(ABOVE: Cathy Lytle stands in front of her family’s home at 1495 Stittsville Main Street. Photo by Devyn Barrie.)
After more than a century on Stittsville Main Street, the Lytle House is up for sale. The asking price is $499,000 according to Brent Taylor of Brentcom Realty. “Redevelopment ideal for retail, service commercial, office, residential and institutional uses, including mixed-use buildings, and excluding auto-related uses,” says the listing.
It’s a large lot, 100 feet along the street and 160 feet deep.
Cathy Lytle says the house has been standing since at least 1900, and it’s been in her family for 64 years. While it doesn’t have a heritage designation, it is on the city’s heritage registry. That doesn’t give it any protection, but if a future owner applies to demolish it, the City could do a review that could lead to full heritage designation.
DEVYN BARRIE: What can you tell me about the history of the house?
CATHY LYTLE: It was built in 1900 from a bachelor and it was sold four years later to a young couple… he was a tinkerer and they raised their daughter, Evelyn. She took cancer and died and then the father died of old age and the mother died after she sold the house to my parents… she lived with my parents for five years, she had herself written into the deed, for one bedroom and three meals a day and they got along fine, until she passed away.
DB: It must have been something to grow up here and watch the town change all around it, hey?
CL: It’s not the [same] town anymore. Doesn’t matter which window you look out, it’s not the same at all. It’s funny, we were just saying I can remember all the places we used to go and play and climb trees and whose farmer fields we used to run through. And I said, now people look at you and say “well no, there was something else” or “No, no that was just all field.”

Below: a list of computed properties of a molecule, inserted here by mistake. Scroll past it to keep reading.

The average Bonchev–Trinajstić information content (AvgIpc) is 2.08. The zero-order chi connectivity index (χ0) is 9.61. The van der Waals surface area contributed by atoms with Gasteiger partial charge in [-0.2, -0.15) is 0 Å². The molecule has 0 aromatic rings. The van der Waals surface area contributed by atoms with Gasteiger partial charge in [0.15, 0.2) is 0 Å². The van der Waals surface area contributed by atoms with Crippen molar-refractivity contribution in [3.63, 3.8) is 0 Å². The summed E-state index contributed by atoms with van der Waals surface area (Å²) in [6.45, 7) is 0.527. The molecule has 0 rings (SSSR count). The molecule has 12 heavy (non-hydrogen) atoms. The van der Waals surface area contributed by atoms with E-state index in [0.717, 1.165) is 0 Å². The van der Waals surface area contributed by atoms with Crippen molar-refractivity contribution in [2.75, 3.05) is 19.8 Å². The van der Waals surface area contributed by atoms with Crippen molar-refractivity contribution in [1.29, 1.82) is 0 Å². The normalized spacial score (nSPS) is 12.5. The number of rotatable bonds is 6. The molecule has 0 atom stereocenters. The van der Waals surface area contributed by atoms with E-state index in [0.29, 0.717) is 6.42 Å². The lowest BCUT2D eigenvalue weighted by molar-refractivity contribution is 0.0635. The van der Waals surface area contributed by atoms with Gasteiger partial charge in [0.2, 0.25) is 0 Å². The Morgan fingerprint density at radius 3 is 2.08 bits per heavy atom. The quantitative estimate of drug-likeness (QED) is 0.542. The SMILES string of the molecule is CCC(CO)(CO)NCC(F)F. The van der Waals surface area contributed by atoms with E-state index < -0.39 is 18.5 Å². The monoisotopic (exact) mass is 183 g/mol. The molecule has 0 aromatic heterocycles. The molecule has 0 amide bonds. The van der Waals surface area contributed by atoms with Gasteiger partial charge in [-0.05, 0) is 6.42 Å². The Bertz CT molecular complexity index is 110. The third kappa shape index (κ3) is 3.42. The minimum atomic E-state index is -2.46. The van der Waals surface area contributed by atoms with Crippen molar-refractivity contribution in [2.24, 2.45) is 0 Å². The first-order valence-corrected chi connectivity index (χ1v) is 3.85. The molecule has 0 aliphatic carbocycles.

But yeah, [there have] been changes, it’s been hard on some of the older ones to see some of the changes.
DB: What’s it been like for you?
CL: I’m okay with some of the change, I just don’t like people coming in and telling me how to live. They want certain things changed here… but you’re taking away the essence of a small town.
DB: Why sell the house?
CL: Oh, we can’t afford to keep everything up. [My mother is] 87, she’s not well. My dad was a small contracting excavator, he left her a little bit of money, she was only on old age pension, she can only do so much. I only work part time and I work a minimum wage job… I can’t afford it. So, we decided to go to something that we both can manage and enjoy.
DB: How does it feel to have to leave this house behind?
CL: I’m okay. I’m ready. And I think she’s ready too. She’s had [a longer time] here, she’s raised her family and I was born here. We’re all business and everybody else has gone out and done better, this will help pay for some medical bills coming down the road…
… It’ll be sad in a way, but we have our memories, we have our pictures and they can’t take that away from us.
DB: Any idea what might happen to the house if it does get sold?
CL: We’ve had a business here for 40 years, like everybody else on Main Street. They had their house and their business right there. Last 20 years my dad’s been dead and we got rid of the business, so it’s kinda nice to think that somebody else will come in and make a go of it… maybe put something in like an ice cream store or something that reflects the core, not an office building or something. But it’s up to them.
DB: What do you think about the state of Main Street in general today?
CL: Well, when I grew up there was no sidewalks. It was a main highway… the traffic was heavy but now… you can’t sit outside, it’s hard to hear outside, the dust picks up, people come in on either side of you… it’s changed a lot compared to what I used to play, run and climb every tree in this place. It was a lot different… I watch the kids over in the park, but it’s not the same. We used to like the trains coming in and watching the people and wave, you don’t do that anymore. You can’t, there’s nothing there. And these people who are using the park don’t understand what was really there and I think they would have enjoyed it a lot better.
This interview was originally heard on Stittsvegas. Click here to listen to the full interview…